WASHINGTON (AP) -- More than 30 House Democrats plan to boycott President-elect Donald Trump's inauguration on Friday, casting the Republican businessman as a threat to democracy.
Reps. Steve Cohen of Tennessee, Jerrold Nadler of New York and Don Beyer of Virginia on Monday joined a growing list of lawmakers who will not attend Trump's swearing-in at the U.S. Capitol. The number who initially said they would skip the event has increased after Trump lashed out at Rep. John Lewis, D-Ga., on Saturday for challenging his legitimacy to be the next president.
"This president `semi-elect' does not deserve to be president of the United States," Cohen said in a statement. "He has not exhibited the characteristics or the values that we hold dear. That Dr. (Martin Luther) King held dear. That John Lewis holds dear. And when he questioned the integrity of my friend, colleague and civil rights icon John Lewis, that crossed the Rubicon."
Cohen said the hope and change associated with President Barack Obama taking office eight years ago have been replaced by "fear and dread."
Trump and other Republicans have dismissed the boycott and complaints, saying Democrats are sore losers who need to accept the results of the election and move on.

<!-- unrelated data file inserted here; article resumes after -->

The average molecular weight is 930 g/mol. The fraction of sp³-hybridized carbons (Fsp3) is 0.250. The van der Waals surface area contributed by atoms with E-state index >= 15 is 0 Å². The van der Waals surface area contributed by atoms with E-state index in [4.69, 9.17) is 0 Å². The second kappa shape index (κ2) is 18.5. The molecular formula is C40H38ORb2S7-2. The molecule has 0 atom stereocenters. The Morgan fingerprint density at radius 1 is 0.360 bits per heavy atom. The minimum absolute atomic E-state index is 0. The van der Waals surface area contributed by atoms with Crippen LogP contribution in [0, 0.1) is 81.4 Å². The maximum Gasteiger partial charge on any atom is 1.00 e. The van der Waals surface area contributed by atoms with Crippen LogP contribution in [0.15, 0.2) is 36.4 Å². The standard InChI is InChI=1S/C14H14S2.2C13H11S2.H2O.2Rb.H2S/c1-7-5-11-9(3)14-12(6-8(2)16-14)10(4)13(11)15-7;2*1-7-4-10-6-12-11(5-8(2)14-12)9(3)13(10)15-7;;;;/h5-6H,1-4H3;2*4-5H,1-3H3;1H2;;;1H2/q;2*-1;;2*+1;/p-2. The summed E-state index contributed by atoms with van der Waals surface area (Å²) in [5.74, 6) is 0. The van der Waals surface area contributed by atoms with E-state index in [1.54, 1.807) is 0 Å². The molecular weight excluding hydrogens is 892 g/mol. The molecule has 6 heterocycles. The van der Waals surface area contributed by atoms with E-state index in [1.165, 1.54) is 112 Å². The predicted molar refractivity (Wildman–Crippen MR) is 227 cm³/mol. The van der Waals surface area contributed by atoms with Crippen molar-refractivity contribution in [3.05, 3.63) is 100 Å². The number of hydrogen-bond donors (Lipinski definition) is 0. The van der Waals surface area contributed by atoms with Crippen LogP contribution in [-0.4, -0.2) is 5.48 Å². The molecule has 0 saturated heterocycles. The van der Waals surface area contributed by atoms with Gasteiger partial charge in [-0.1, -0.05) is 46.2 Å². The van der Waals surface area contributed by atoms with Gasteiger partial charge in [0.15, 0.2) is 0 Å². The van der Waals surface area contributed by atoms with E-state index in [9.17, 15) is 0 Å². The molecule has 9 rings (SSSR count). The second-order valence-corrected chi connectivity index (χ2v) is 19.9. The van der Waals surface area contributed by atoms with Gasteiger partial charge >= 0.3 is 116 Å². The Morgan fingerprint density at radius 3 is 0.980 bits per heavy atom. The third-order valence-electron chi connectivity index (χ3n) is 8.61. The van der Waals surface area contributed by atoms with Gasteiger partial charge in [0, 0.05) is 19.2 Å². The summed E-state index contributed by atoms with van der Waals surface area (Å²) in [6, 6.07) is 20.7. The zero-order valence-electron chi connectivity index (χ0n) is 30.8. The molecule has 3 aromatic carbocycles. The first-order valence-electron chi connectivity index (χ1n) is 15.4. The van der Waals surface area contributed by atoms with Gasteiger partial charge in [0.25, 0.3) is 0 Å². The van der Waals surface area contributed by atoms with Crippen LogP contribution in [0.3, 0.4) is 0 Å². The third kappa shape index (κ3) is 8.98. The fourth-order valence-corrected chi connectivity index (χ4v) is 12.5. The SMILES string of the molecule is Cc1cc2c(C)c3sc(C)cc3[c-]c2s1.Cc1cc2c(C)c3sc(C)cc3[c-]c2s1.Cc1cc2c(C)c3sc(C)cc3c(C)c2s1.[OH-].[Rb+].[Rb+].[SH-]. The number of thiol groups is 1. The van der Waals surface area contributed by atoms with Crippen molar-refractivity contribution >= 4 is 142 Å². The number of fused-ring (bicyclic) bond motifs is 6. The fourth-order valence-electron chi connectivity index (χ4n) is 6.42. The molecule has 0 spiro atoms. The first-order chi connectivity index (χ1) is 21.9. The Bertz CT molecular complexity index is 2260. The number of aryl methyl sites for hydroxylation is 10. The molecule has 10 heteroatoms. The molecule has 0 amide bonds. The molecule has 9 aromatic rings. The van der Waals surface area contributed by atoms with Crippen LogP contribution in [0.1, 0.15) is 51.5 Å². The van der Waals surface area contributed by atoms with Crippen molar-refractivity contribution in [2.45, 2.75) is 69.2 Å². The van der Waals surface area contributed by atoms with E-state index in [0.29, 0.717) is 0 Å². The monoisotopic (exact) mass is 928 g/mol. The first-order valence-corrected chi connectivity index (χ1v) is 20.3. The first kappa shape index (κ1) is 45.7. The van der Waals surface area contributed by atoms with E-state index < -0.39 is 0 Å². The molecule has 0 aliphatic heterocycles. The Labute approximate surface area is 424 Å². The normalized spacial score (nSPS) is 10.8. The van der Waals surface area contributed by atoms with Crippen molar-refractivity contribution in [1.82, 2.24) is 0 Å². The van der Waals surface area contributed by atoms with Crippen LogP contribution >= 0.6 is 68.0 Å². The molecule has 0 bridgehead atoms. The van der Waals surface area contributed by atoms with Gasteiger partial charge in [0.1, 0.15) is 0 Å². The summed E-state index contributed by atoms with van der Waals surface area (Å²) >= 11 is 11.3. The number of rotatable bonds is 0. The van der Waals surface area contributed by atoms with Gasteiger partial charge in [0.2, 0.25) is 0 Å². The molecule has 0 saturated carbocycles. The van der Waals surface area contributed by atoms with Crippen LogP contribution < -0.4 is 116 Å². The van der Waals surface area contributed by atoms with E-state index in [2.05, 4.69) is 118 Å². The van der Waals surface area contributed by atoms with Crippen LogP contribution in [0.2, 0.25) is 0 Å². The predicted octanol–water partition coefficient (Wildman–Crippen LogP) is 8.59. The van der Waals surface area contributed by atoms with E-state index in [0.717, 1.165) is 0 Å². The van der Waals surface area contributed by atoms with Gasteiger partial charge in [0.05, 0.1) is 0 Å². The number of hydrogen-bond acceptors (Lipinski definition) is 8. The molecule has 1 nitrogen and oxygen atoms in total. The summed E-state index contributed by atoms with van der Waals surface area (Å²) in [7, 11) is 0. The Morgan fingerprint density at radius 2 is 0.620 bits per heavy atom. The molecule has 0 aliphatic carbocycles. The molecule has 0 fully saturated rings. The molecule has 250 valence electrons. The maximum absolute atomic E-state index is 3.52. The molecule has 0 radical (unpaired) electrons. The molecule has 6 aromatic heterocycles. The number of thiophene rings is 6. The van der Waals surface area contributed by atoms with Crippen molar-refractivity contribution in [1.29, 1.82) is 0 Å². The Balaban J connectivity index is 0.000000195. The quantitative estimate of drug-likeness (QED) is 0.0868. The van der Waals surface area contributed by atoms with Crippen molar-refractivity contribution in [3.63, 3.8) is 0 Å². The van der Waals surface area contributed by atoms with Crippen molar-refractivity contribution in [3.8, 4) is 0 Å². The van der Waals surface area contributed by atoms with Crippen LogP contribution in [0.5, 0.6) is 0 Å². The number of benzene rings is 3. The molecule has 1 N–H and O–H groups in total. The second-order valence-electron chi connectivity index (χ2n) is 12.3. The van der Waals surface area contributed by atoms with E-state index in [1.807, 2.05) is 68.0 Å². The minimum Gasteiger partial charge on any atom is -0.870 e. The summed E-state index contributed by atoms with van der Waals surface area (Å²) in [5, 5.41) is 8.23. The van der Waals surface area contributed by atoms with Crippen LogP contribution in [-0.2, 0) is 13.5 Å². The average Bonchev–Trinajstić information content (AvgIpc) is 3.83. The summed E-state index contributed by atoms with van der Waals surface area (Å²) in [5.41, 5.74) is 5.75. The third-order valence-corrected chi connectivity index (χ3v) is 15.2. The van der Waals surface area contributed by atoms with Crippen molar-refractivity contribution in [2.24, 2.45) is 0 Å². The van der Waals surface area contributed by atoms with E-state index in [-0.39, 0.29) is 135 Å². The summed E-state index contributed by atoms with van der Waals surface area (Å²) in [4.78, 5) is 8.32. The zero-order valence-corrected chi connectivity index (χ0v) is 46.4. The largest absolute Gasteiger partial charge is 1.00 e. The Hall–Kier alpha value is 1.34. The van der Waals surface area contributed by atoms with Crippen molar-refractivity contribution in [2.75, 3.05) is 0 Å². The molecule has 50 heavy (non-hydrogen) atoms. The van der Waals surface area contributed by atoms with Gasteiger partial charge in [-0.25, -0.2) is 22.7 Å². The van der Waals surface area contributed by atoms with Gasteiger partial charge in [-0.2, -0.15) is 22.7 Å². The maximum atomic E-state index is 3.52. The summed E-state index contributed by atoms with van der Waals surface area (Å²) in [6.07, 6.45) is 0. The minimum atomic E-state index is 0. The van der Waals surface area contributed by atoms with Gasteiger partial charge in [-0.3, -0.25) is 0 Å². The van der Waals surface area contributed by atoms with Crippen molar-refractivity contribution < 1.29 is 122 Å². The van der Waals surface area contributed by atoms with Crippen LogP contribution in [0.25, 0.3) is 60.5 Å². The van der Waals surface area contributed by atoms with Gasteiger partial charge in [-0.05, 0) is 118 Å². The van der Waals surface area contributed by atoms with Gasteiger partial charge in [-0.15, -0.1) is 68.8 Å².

While many Democrats were furious with the outcome of the drawn out 2000 election in which George W. Bush defeated Al Gore after recounts and a Supreme Court ruling, they attended Bush's inauguration as the nation's 43rd president.
Obama repeatedly faced questions during the 2008 campaign about the widely debunked claim that he was not a U.S. citizen and that his birth certificate was a fake. Trump, in fact, perpetuated that notion for many years before a brief statement last year that Obama was a citizen. Republicans attended Obama's two inaugurations.
Nadler, in a statement, said he refuses "to sit idly by as he (Trump) flaunts his illicit behavior without regard for the American people's interest. I refuse to abide any effort to undermine a free and independent press, which serves a pivotal role in any democratic system and whose rights are guaranteed by our Constitution. I refuse to applaud for a man with a history of offensive and abusive behavior to women and minorities."
Beyer said he will not be part of the "normalizing or legitimizing" of a man whose election may be the result of "malicious foreign interference of Russian leaders," a reference to U.S. intelligence's assessment that Russia meddled in the election to help Trump win.
Lewis said last week that he would not attend Trump's swearing-in, marking the first time he had skipped an inauguration since joining Congress three decades ago.
"You know, I believe in forgiveness. I believe in trying to work with people. It will be hard. It's going to be very difficult. I don't see this president-elect as a legitimate president," Lewis said in an interview with NBC's "Meet the Press" that aired Sunday.
"I think the Russians participated in helping this man get elected. And they helped destroy the candidacy of Hillary Clinton," Lewis said.
That drew angry tweets from Trump who wrote that "rather than falsely complaining about the election results," Lewis should focus on his congressional district.